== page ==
Winthrop

Local grocer’s lighting retrofit saves energy and supports community

Brighter small town grocery shopping experience

Bright Energy Savings

 

Small-town grocery store Winthrop Market recently completed a major lighting retrofit project to save energy and improve the shopping experience for its community with the help of a CERT Seed Grant.

Rural grocery stores like Winthrop Market are Main Street anchors in more than 200 towns across Greater Minnesota, many of which have significant opportunities for energy efficiency—and new LED lighting is a great place to start!

 

I figured LED lighting would brighten up the store to make it more customer friendly. A lot of customers have complimented it and noticed the difference.

Andrew Schmidt, Owner of Winthrop Market

Small town grocery stores have been called the “heart of rural communities.” But a majority of these stores in Minnesota cited operating costs as a major challenge in a recent survey of rural grocers across the state conducted by a research team at the University of Minnesota Extension Regional Sustainable Development Partnerships.

These costs, which include the amount of energy a store uses, are motivating many stores to pursue energy efficiency projects as cost saving measures.

Winthrop Market in Winthrop is no exception. The local grocery store recently completed a major lighting retrofit project to save energy and improve the shopping experience for its community with the help of a CERT Seed Grant.

 

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Photo: Winthrop EDA along with Winthrop Opportunities provided loans to keep Winthrop Market open and locally owned and operated. Credit: Winthrop EDA

New LED lighting at Winthrop Market

“When I took over the store, I knew there were quite a few fluorescent bulbs to replace with LEDs,” said Winthrop Market’s owner Andrew Schmidt, who purchased and took over operations of the locally owned and operated store in 2019.

“I’m a local guy with no prior grocery experience, but I didn’t want to see this store close when the previous owner was selling it. I didn’t think our town could afford to lose its grocery store,” Schmidt said, about his motivations for entering the grocery business and supporting the local community.

After taking over the store, Schmidt applied for and was awarded a West Central CERT Seed Grant that covered the labor costs of a local electrician to install new LED lighting on the store’s sales floor and backroom, one of the projects on Schmidt’s list of upgrades.

“The store building is over 30 years old. I have all kinds of things to update and try to look at the opportunities I have, while piecing together whatever help I can get,” Schmidt said.

I looked at the cost of replacing the fluorescent bulbs, how many more I’d have to replace, and the cost of getting those replaced… Between this CERTs grant and a rebate from the city, this project was as cheap as I was ever going to get.

Andrew Schmidt, Owner of Winthrop Market

Schmidt was in touch with Jacob Selseth, West Central CERT regional coordinator, to learn more about available resources to support small business investments in clean energy. A CERT Seed Grant was a good fit for Winthrop Market’s LED lighting retrofit.

In addition to support from CERTs, Schmidt received assistance for the store’s lighting retrofit in the form of a rebate from We Save Business, a program managed by the City of Winthrop’s municipal electric utility for qualifying commercial customers.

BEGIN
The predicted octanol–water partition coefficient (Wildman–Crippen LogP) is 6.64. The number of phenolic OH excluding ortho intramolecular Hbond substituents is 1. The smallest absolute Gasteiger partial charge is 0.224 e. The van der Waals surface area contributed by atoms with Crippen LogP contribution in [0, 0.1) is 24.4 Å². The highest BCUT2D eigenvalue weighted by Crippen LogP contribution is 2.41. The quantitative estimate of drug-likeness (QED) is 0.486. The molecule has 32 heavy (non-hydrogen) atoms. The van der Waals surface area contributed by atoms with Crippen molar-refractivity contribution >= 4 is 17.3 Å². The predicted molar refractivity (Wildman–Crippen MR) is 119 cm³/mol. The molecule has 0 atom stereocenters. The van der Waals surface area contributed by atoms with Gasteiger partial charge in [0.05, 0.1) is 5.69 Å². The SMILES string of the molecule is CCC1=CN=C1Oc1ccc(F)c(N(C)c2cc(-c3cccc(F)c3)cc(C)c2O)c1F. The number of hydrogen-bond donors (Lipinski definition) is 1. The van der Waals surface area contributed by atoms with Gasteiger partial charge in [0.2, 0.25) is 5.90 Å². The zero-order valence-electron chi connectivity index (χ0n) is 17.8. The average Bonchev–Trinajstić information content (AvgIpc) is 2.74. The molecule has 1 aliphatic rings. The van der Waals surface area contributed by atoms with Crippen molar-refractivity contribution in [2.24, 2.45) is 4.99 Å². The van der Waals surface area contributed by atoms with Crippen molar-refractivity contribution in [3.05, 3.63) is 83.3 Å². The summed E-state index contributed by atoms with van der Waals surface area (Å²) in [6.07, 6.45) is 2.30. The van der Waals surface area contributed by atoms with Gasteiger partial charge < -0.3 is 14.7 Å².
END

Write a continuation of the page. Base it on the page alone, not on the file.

“I looked at the cost of replacing the fluorescent bulbs, how many more I’d have to replace, and the cost of getting those replaced,” said Schmidt about how he decided to prioritize the lighting project. “Between this CERTs grant and a rebate from the city, this project was as cheap as I was ever going to get.”

Cost savings and a brighter shopping experience

In addition to energy and cost savings from the lighting project, Schmidt had a hunch that the upgrades would also improve the look of the store’s interior and create a safer, more welcoming shopping experience for his customers.

“I figured LED lighting would brighten up the store to make it more customer friendly,” he said. “A lot of customers have complimented it and noticed the difference.”

While Schmidt hopes he can find resources and partnerships to invest in a larger remodel project for the store in the years ahead, he has looked into other ways he can save energy and improve the shopping experience in the meantime. Since completing the recent sales floor lighting retrofit, Schmidt also replaced lighting in the store’s bathrooms, coolers, and outside security system with LEDs.

Schmidt has found success with these lighting upgrades and recommends other rural grocery stores consider these projects as low-hanging fruit.

“Upgrading lighting is a big improvement for stores. Not only is it cleaner and saves energy, the lighting is better and customers appreciate the improvements,” he said.

With the completion of Winthrop Market’s lighting projects, Schmidt has started exploring other energy efficiency upgrades, including the possibility of adding a new, more efficient bunker freezer and other refrigeration projects. For any energy efficiency project a rural grocery store explores, Schmidt recommends weighing both its costs and benefits.

“I try to look at the long run—what a project costs me and what it will save,” Schmidt said.

Project Snapshot

 
  • Clean Energy Focus: LED lighting
  • West Central CERT Seed Grant: $1,800
  • Total Project Cost: $3,118
  • Other Funds: utility rebate
  • Project Team: Mike Jackson, Jackson Electric and Andrew Schmidt, Winthrop Market
  • People Involved and Reached: 507
  • Annual Energy Savings: 27,156 kWh
 
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